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Battling Blue-Green Algae in Tonetta Lake

By Lorraine Samuels

An environmental firm presented results of two assessments of stormwater drainage and water quality impacting the general health of Tonetta Lake during the Southeast Town Board’s July 27 meeting.

Representatives of the Tonetta Lake Advisory Board, along with the environmental firm, recommended the repair of at least three of six stormwater drains to reduce pollution and improve the quality of water flowing into the lake. The Tonetta Lake group asked for financial support for the project, which could cost up to $40,000.

The town board discussed the issues related to the scope of the recommendations and projected costs, but made no decision on the matter.

According to John Tucci, president of Connecticut-based EverBlue Lakes, all lakes are plagued by fertilizers that enter via storm drains and then accumulate and feed algae and weeds, but noted that the town has “a well-designed stormwater handling system.”

Based on his firm’s report following an assessment last spring and two recent rounds of water quality data sampling, the lake is “at the edge of healthy, trending toward a lot less healthy and at more risk, fighting off blue green algae.”

In the report, it is recommended that of the six stormwater drains emptying into the lake, three should be prioritized, as they are the most degraded. Work on these drains would range from redesigning culverts that channel water through swampy areas to creating simple filters with natural materials such as small and large stones and vegetation, thereby creating a sustainable, lower cost biofilter system, similar to “engineering a beaver dam.”

Tucci indicated that, overall, the thoughtfulness by which the storm drains were originally designed was of the highest standard – way above average compared with drainage design in other communities – and that Tonetta Lake is in fairly healthy condition, although on the verge of unhealthy.

In June, the lake was fighting off blue-green algae, and by July during the sampling, an underwater algal bloom had begun to grow.

The town board asked if recent heavy rains affected the situation, to which Tucci said, yes, a significant amount of rainfall can help flush pollutants better. However, this doesn’t change the fact that as soon as there is a dry period, the lake resumes being stressed, he said.

He also noted that landscapers around lakefront homes should not use phosphorus and nitrogen fertilizers.

“We put so much pressure on a lake, in general, that lakes are no longer able to keep themselves healthy without proactive watershed and in-lake efforts on the part of humans,” he said.

The report also detailed dissolved oxygen levels needed to process compost at the bottom of the lake. In June, Tonetta was “fighting the good fight,” but by July, when oxygen levels had lowered, dead zones were starting to develop, said Tocci.

A member of the Tonetta Lake Advisory Board indicated that the lake is the only fresh water one in Brewster.

“We have been collecting data, working with New York State Department of Environmental Conservation, sampling twice a month to get a comprehensive profile of the overall health of the lake,” he said. “We studied water quality from the shallow to the deepest depths. There is a giant compost heap and invasive plants in the middle of the lake, and we need professional guidance.”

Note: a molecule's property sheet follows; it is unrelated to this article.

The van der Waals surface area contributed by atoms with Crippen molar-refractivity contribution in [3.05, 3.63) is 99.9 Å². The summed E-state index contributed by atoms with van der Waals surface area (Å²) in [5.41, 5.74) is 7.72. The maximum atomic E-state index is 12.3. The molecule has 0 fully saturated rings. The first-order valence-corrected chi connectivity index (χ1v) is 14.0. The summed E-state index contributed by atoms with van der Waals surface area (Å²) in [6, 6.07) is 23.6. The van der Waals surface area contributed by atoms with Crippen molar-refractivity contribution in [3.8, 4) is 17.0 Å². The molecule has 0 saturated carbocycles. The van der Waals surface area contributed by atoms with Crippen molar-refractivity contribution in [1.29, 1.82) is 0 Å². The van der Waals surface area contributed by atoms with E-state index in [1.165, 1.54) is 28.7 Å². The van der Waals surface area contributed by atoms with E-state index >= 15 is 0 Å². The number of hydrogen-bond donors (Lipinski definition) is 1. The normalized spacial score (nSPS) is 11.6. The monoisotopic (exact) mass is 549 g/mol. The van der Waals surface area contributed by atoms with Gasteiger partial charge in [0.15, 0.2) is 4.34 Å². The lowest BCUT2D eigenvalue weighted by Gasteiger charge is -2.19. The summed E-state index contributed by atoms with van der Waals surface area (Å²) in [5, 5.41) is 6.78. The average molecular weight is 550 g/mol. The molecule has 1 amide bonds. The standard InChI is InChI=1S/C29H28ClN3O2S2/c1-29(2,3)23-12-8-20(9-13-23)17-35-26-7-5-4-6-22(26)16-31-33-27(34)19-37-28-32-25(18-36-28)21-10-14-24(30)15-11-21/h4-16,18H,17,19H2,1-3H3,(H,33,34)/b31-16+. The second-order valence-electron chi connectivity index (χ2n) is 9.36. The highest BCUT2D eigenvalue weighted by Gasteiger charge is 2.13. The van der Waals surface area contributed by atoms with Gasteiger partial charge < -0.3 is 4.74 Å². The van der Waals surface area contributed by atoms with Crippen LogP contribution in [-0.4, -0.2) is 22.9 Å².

The man also indicated that not only should the board consider funding this project, but that a public awareness component will be critical to increase local knowledge of the community’s contributions to Lake Tonetta’s problems. He said people washing cars or caring for lawns think of runoff going down a drain without realizing that “phosphorous and nitrogen are going down that drain, too.”

Karl Lebitsch, also of the Tonetta Lake Advisory Board, said Tucci's recommendations need to be taken seriously. “We’re hoping the highway department can help us out,” he said. “We need to map out a schedule and, unfortunately, we have to ask your group for money.”

Costs would range from $3,000 to $10,000 per drain at the most, said Lebitsch.

The town board asked numerous questions to understand details of the proposed construction, costs, options and timing, as well as whether the projects would have a meaningful impact?

According to Tucci, the projects would “slow down the lake from getting worse, but they wouldn’t completely flip the lake around quickly. The town needs a viable strategy for several years and the key is prioritization,” he said. “I’m not saying your lake is dying or that it’s going to fall apart next year. I’m saying if you want it better, it’s going to take effort, and it won’t get better on its own.”

As to managing costs, there are different levels of grants and funding programs available for watersheds. Additionally, more money has been appropriated by New York State to deal with algal blooms. Lake Mohegan, for instance, has been awarded $200,000.

The board also asked about the awareness program and how it would include the community. One idea put forth was to have a consultant and the Tonetta Lake Advisory Board work with schools to provide information and training in water quality and drain sampling. Schools could also be assisted in producing flyers to educate the public.

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